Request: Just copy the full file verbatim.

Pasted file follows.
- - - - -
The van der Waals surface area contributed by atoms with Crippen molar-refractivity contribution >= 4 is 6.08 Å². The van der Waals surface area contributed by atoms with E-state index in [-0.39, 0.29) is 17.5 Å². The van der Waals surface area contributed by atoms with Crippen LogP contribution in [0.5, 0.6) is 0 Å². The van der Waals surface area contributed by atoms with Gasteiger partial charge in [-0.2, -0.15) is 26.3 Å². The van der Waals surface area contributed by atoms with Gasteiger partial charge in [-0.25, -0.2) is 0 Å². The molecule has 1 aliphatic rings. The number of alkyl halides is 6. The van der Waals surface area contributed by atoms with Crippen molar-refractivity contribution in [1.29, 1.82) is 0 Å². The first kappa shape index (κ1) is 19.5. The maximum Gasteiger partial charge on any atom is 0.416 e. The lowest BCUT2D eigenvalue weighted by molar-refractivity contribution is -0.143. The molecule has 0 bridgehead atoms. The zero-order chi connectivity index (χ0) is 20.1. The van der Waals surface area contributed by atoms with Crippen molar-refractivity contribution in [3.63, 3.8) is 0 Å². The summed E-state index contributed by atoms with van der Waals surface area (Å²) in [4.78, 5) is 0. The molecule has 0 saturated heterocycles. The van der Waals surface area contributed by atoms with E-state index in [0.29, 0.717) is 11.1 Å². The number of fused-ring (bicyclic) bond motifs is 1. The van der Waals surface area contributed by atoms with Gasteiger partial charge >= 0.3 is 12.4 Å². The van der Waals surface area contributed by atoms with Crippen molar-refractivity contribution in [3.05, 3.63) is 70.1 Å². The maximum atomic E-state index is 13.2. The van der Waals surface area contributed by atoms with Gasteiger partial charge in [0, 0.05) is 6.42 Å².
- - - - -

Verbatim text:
The van der Waals surface area contributed by atoms with Crippen molar-refractivity contribution >= 4 is 6.08 Å². The van der Waals surface area contributed by atoms with E-state index in [-0.39, 0.29) is 17.5 Å². The van der Waals surface area contributed by atoms with Crippen LogP contribution in [0.5, 0.6) is 0 Å². The van der Waals surface area contributed by atoms with Gasteiger partial charge in [-0.2, -0.15) is 26.3 Å². The van der Waals surface area contributed by atoms with Gasteiger partial charge in [-0.25, -0.2) is 0 Å². The molecule has 1 aliphatic rings. The number of alkyl halides is 6. The van der Waals surface area contributed by atoms with Crippen molar-refractivity contribution in [1.29, 1.82) is 0 Å². The first kappa shape index (κ1) is 19.5. The maximum Gasteiger partial charge on any atom is 0.416 e. The lowest BCUT2D eigenvalue weighted by molar-refractivity contribution is -0.143. The molecule has 0 bridgehead atoms. The zero-order chi connectivity index (χ0) is 20.1. The van der Waals surface area contributed by atoms with Crippen molar-refractivity contribution in [3.63, 3.8) is 0 Å². The summed E-state index contributed by atoms with van der Waals surface area (Å²) in [4.78, 5) is 0. The molecule has 0 saturated heterocycles. The van der Waals surface area contributed by atoms with E-state index in [0.29, 0.717) is 11.1 Å². The number of fused-ring (bicyclic) bond motifs is 1. The van der Waals surface area contributed by atoms with Gasteiger partial charge >= 0.3 is 12.4 Å². The van der Waals surface area contributed by atoms with Crippen molar-refractivity contribution in [3.05, 3.63) is 70.1 Å². The maximum atomic E-state index is 13.2. The van der Waals surface area contributed by atoms with Gasteiger partial charge in [0, 0.05) is 6.42 Å².